[0004] Some digital video signal processing integrated circuits have two main data paths, one for chroma signals and one for luma signals. Most of the functions of such integrated circuits may treat these two paths as independent. However, some processing operations may require chroma and luma data to be synchronized at the first pixel of each video line. But historical approaches for synchronizing luma and chroma data have required undesirably high numbers of logic gates and/or memory devices which have increased the sizes and costs of video processing circuits and/or slowed processing speeds.

[0005] The present invention is directed to overcoming some of the drawbacks of conventional approaches for synchronizing luma and chroma data.

SUMMARY OF THE INVENTION

[0006] An apparatus in a digital video signal processing system for synchronizing chroma data and luma data needed for a downstream process includes a first Ready To Send and Ready To Receive (“RTS/RTR”) handshake block (104) for receiving the luma data, a second RTS/RTR handshake block (148) for receiving the chroma data, and a means (330, 350), coupled to the first handshake block (104) and to the second handshake block (148), for providing a Ready To Receive (“RTR”) handshake signal to the first handshake block (104) and to the second handshake block (148) based at least in part on a determination that the first handshake block (104) is ready to transfer the luma data while the second handshake block (148) is ready to transfer the chroma data, and further for inhibiting provision of the RTR handshake signal based at least in part on a determination that at least one of the first handshake block (104) and the second handshake block (148) is not ready to transfer data.

[0007] A method for synchronizing chroma data and luma data in a digital video signal processing system including a first Ready To Send and Ready To Receive (“RTS/RTR”) handshake block (104) coupled to a source of the luma data, a second RTS/RTR handshake block (148) coupled to a source of the chroma data, and a third RTS/RTR handshake block (450) coupled to a downstream destination for the luma data and the chroma data includes the steps of providing a Ready To Receive (“RTR”) handshake signal to the first handshake block (104) and to the second handshake block (148) based at least in part on a determination that the first handshake block (104) is ready to transfer the luma data while the second handshake block (148) is ready to transfer the chroma data and inhibiting the step of providing the RTR handshake signal based at least in part on a determination that at least one of the first handshake block (104) and the second handshake block (148) is not ready to transfer data.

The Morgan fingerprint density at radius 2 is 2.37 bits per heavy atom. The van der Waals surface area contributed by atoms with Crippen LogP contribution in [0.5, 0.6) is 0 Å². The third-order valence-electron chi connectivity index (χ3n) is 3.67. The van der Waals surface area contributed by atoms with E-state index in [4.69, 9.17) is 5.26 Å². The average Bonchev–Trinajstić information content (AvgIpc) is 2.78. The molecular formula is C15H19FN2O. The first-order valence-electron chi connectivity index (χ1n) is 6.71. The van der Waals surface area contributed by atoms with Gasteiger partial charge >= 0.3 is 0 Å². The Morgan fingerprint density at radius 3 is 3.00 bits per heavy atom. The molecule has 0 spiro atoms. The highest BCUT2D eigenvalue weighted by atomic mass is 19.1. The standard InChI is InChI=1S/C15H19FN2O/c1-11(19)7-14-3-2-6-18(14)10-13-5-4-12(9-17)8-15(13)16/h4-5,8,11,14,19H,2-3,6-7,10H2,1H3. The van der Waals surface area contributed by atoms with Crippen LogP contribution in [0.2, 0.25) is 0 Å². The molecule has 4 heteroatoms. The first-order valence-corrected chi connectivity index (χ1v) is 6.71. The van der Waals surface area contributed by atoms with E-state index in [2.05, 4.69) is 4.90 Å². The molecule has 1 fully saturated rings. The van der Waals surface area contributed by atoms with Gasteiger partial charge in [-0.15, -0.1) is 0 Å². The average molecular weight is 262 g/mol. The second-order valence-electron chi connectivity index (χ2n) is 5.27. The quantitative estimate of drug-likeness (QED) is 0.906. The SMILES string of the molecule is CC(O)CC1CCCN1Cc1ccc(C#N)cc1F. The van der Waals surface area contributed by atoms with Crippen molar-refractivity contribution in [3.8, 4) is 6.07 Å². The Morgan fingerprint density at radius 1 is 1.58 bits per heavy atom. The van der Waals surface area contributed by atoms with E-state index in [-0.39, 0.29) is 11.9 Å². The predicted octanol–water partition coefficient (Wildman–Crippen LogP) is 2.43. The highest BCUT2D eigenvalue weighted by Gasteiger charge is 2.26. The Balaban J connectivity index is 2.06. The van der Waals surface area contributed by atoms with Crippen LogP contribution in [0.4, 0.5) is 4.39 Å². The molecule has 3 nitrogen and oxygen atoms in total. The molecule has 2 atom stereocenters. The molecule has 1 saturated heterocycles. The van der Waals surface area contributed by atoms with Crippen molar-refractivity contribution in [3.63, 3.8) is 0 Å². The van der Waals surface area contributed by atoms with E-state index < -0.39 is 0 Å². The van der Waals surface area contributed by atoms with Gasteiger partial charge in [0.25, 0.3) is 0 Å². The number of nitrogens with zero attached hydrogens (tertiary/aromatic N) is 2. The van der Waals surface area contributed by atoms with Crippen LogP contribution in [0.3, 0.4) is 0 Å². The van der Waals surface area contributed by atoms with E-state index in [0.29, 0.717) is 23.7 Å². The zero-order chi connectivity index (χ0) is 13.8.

BRIEF DESCRIPTION OF THE DRAWINGS

[0008] In the drawings:

[0009]FIG. 1 is a block diagram of a conventional synchronous Ready To Send and Ready To Receive (“RTS/RTR”) handshake block;

[0010]FIG. 2 is a block diagram of an exemplary circuit for synchronizing chroma and luma data using handshaking according to the present invention;

[0011]FIG. 3 is a timing diagram for one exemplary operational scenario for the circuit of FIG. 2; and

[0012]FIG. 4 is a timing diagram for another exemplary operational scenario for the circuit of FIG. 2.

DETAILED DESCRIPTION OF THE PREFERRED EMBODIMENT

[0013] The characteristics and advantages of the present invention will become more apparent from the following description, given by way of example.